Main illustration by Moreno Chiacchiera; (all other images)

Too Many Tourists! 

Big crowds are putting a strain on America’s national parks. 

As You Read, Think About: What can visitors do to help protect national parks?

America’s national parks are known for their wide-open spaces, natural beauty, and stunning wildlife. But these days, visitors might also find long lines of cars, litter on packed hiking trails, and people taking selfies dangerously close to animals. 

Parks in the National Park System had more than 311 million visitors in 2022. And the number of visitors to some of the most popular national parks increased last year. More people can often mean more problems. 

“If all those people left trash behind or fed wildlife or were not considerate of the other visitors, that would be a really messy park,” says JD Tanner. He’s the director of education and training at Leave No Trace. The organization encourages people to protect the outdoors.

As crowds get bigger, the National Park Service (NPS) has a difficult challenge. It must balance people’s enjoyment of parks with its mission of protecting these special places. But the NPS can’t do it alone: Visitors play an important role in preserving parks too.

Crowd Control

The NPS is taking steps to alleviate some of the strain that comes with overcrowding. This summer, several parks will use a timed-entry system to limit the number of visitors. Tourists must make a reservation to enter these parks at a certain time. 

The NPS advises people to plan ahead so they know where and when reservations are needed. It also encourages people to visit during less-busy times and to avoid the big crowds by exploring lesser-known parks.

“You don’t have to go to Yellowstone,” Tanner says. “You probably have a lot of amazing state parks or city parks in your backyard.”

Parks are also cracking down on bad behavior. For example, hiking to Hyperion, the world’s tallest living tree, is no longer allowed at Redwood National Park in California. Visitors had trampled the forest around the tree and left behind trash and human waste. Now anyone who attempts to get close to the tree could be fined $5,000 and face six months in jail.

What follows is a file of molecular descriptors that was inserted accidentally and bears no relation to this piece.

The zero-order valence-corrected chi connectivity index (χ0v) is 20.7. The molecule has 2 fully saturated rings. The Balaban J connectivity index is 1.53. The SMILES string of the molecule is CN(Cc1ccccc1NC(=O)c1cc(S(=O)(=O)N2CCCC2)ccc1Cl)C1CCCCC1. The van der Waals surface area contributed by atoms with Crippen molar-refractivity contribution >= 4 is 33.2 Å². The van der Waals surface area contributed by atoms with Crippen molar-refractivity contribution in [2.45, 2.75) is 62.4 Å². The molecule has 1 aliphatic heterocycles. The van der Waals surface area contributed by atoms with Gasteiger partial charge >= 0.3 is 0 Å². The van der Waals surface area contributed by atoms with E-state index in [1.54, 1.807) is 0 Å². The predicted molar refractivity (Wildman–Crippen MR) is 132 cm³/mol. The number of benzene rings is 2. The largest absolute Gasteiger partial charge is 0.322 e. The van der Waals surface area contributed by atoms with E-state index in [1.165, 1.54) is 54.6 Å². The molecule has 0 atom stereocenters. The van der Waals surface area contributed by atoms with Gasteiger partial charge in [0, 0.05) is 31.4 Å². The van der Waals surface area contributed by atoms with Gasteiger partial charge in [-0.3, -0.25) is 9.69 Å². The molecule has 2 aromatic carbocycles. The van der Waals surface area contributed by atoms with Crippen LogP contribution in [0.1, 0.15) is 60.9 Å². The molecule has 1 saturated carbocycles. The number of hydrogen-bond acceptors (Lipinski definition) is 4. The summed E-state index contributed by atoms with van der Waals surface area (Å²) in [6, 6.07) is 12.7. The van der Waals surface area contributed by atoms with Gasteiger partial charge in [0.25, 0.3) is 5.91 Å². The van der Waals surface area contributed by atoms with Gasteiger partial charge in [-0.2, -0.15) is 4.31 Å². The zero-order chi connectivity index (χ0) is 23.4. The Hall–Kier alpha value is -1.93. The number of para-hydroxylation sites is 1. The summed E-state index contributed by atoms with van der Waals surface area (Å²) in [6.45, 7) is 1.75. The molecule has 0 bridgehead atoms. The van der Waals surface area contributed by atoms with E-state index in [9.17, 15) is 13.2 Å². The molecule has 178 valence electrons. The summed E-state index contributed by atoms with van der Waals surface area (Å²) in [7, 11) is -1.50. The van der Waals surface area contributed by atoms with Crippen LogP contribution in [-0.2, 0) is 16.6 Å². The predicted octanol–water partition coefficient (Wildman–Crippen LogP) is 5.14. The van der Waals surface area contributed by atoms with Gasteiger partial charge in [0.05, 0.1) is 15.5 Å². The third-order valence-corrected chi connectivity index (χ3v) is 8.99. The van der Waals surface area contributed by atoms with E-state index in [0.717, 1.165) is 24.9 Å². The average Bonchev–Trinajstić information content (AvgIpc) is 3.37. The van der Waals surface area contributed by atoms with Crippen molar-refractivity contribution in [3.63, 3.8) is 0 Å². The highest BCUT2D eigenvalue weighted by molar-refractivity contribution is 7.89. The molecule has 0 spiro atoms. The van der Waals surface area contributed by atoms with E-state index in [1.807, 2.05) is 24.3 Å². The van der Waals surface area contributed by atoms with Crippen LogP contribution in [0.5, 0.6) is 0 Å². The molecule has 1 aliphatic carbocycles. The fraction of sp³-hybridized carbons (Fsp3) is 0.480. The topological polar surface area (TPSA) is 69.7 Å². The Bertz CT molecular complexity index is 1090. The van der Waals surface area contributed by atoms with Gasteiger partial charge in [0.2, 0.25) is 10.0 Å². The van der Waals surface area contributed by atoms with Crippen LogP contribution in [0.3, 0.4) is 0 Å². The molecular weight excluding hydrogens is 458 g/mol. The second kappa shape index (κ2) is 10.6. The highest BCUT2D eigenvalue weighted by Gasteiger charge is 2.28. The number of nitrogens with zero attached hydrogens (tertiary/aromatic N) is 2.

Keep Your Distance

The NPS is also educating people about dealing with the parks’ wild residents. Last June, officials at Yellowstone National Park issued a statement urging visitors to keep a safe distance from wildlife. It came about a week after tourists in the park picked up a baby elk and put it in their car. (The calf escaped.) Later that summer, a bison attacked a woman in the park. Tanner says many tourists don’t realize that the animals aren’t there for entertainment. 

“They see other people have posted cute pictures on social media,” Tanner explains. “They’re not thinking that at any minute, the animal could decide to defend itself or its babies that might be nearby.”

Back away from the bison! The National Park Service requires people to stay at least 75 feet away from wildlife.

Know Before You Go

Leave No Trace has tips for safely enjoying the outdoors (see “Protect Our Parks”). Above all, Tanner says, it’s about being considerate of others and respecting nature. 

“Let’s be stewards of those spaces and really think about the folks that are coming after us,” Tanner says. “One day, your kids are going to be coming in there and enjoying those spaces too.” 

1. How does a timed-entry system work? What is the purpose of the new timed-entry system at some national parks?

2. What are some examples of bad behavior that visitors at national parks have engaged in, according to the article?

3. Based on the article and its sidebar, “Protect Our Parks,” what do you think is the meaning behind the name of the group Leave No Trace?

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